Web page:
Swedish Lingerie Company Solves North Korea’s Real Problems by ‘Love Bombing’ it With Pink Panties

"Weapons of mass seduction." Can you say tone deaf?

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Björn Borg

Ripped from the press release: A Swedish underwear company announced Tuesday that it recently “love bombed” North Korea with “weapons of mass seduction” in the form of 450 pairs of hot pink underwear, a move that is ever-so-slightly tone deaf given the country’s escalating issues with sex trafficking. 

Björn Borg allowed consumers to vote for the country “in most need of love and seduction,” and the economically and politically troubled North Korea was named winner.

“We had planned how we would pursue an airdrop, and we could have done it almost anywhere in the world – except North Korea,” marketing director Lina Söderqvist all-too-incredulously explained to Swedish-English news site The Local“It was impossible to do an airdrop in NOrth Korea, someone would get hurt.”

So they hired an undercover journalist “whose name is withheld for security reasons” to write a riveting blog about the 10 day journey — “the weather’s cloudy again today;” “today I’m visiting a middle school, and some other stuff;” “I finished last at bowling” — to drop the panties from his or her 41st floor hotel room window.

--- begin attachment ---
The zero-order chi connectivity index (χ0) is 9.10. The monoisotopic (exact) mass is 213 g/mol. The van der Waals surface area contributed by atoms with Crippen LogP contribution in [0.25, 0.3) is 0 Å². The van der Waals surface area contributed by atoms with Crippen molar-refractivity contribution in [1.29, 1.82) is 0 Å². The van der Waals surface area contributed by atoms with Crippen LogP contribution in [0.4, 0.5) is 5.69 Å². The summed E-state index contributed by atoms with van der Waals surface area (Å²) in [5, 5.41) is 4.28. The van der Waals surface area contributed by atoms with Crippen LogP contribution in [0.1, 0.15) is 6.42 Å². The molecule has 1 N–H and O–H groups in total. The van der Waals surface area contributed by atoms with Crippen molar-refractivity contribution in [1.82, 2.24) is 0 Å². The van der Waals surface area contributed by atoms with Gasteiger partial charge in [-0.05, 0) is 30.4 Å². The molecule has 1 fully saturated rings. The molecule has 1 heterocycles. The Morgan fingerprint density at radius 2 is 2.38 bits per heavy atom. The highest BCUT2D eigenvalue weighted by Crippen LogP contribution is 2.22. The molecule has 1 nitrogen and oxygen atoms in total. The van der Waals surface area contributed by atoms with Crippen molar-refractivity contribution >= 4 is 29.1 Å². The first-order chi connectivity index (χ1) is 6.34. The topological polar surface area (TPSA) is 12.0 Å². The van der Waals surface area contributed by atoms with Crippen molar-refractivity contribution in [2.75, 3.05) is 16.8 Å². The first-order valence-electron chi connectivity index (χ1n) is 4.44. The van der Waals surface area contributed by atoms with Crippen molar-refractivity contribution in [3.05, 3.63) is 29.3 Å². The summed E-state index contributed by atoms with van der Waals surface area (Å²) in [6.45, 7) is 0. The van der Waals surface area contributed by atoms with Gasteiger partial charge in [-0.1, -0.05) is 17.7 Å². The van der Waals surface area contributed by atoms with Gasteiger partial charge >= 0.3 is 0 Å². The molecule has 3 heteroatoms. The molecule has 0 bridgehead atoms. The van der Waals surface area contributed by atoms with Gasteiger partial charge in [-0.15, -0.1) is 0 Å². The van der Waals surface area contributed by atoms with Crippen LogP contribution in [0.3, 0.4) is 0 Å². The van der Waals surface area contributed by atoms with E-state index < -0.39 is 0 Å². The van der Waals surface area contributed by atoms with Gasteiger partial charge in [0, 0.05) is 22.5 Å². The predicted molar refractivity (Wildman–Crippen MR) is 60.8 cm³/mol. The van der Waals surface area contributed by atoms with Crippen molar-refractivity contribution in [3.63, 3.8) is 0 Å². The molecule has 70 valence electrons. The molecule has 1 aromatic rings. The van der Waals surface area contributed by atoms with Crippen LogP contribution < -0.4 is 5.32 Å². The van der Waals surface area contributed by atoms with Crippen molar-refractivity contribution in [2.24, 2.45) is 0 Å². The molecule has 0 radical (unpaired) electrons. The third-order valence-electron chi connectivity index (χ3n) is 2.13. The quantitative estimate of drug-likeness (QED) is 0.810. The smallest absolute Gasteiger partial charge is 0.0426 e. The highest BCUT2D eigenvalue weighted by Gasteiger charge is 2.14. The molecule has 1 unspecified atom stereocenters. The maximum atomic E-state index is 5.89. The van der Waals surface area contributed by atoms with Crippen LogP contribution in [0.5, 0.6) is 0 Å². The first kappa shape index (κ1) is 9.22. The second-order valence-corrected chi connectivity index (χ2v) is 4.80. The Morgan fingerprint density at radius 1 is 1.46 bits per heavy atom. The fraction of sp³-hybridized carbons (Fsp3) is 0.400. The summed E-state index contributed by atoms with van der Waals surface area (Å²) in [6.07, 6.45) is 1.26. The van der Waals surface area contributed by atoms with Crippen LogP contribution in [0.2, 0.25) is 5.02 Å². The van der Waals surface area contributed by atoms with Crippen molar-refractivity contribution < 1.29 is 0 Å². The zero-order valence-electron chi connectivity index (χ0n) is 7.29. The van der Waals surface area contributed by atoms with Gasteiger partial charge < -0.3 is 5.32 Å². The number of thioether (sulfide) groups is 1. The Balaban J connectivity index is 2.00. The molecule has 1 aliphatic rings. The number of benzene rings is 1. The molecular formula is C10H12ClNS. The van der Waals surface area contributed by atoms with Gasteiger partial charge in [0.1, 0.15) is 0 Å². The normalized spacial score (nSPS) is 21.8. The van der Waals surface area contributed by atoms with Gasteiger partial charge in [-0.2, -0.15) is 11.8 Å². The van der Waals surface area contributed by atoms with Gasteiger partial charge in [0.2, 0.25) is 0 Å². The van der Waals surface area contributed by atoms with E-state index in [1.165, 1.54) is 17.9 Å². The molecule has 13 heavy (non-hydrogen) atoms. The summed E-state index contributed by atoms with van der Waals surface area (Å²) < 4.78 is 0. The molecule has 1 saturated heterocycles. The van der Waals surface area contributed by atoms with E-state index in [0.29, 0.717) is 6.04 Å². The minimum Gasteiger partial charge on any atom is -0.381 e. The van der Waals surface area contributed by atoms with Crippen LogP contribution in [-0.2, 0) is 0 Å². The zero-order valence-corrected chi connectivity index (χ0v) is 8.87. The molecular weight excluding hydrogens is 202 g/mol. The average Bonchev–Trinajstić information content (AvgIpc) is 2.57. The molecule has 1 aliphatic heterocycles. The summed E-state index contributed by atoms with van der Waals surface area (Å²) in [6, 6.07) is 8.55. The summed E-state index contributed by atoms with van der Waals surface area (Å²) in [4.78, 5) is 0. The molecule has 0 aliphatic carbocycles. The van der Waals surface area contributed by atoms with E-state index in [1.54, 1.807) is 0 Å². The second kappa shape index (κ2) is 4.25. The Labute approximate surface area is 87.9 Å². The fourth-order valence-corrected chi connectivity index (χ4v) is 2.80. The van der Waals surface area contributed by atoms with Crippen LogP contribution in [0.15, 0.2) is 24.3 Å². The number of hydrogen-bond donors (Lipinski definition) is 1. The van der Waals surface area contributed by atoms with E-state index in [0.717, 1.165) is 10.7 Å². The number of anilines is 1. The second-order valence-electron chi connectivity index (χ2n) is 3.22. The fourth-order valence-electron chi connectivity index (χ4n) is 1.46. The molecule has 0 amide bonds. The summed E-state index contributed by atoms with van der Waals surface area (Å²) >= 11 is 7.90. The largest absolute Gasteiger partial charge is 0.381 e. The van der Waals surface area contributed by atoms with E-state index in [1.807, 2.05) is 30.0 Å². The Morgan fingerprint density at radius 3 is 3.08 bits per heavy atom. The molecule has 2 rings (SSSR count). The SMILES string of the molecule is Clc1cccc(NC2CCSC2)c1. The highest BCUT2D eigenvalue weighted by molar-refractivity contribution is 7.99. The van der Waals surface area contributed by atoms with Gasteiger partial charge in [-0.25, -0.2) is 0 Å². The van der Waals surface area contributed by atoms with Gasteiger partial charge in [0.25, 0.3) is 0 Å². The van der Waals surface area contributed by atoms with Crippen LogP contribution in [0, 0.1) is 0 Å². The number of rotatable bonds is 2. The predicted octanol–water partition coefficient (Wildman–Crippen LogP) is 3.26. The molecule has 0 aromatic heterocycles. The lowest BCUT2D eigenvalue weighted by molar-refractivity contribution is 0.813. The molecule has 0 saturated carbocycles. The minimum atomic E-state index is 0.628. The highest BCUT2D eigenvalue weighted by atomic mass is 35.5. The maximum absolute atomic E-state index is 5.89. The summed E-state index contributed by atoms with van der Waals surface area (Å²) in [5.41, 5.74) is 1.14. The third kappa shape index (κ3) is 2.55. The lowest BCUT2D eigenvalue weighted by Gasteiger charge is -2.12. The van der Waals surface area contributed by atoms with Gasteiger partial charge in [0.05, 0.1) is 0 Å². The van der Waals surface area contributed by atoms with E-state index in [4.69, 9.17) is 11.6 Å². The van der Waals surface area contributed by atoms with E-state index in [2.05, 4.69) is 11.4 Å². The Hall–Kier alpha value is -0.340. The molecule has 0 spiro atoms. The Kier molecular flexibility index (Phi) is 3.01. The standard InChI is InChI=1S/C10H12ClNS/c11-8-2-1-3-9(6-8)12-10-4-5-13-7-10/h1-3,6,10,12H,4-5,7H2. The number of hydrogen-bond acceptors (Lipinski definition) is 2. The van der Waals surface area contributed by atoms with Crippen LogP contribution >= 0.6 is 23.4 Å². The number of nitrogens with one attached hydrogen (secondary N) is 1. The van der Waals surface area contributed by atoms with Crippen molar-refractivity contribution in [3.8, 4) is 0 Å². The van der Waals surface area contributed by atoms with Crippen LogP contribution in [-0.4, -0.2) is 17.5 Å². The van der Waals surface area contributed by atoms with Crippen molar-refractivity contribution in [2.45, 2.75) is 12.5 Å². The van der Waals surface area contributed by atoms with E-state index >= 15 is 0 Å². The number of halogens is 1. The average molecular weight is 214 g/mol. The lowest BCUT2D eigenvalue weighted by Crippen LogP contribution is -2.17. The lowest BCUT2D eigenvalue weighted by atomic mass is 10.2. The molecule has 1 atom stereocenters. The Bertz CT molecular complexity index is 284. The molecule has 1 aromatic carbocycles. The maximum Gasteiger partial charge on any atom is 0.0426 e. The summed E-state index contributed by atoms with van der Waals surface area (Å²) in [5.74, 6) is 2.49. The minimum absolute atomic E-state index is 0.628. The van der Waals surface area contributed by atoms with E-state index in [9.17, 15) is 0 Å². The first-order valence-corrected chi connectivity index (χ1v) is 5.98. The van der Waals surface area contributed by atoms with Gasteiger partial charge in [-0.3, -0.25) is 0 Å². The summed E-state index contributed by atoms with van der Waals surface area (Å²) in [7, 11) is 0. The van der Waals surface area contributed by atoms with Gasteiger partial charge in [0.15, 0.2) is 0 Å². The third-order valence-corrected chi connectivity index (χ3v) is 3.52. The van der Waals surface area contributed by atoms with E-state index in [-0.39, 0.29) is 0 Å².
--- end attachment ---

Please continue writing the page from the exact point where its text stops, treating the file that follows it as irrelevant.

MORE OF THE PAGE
While this could be written off as a strange stunt, it has deeper flaws. Greg Scarlatoiu, executive director of the U.S. Committee for Human Rights in North Korea, told NK News that given the country’s high sex trafficking rates, “Bjorn Borg’s idea that North Korea’s problem is that it’s a ‘sexual cold spot’ in need of ‘weapons of mass seduction’ denotes poor judgment, to say the least.”

Furthermore, it “distracts attention away from North Korea’s real issues, and provides more material to those keen on a superficial tabloid-style approach to that country.”

But Söderqvist countered that its hands were tied as “the world chose Pyongyang in North Korea, and we find that everybody should have the right to some love and seduction, no matter where you live… it was completely out of our hands.”

Söderqvist says that 100,000 of the votes came from South Korea over the course of a night.

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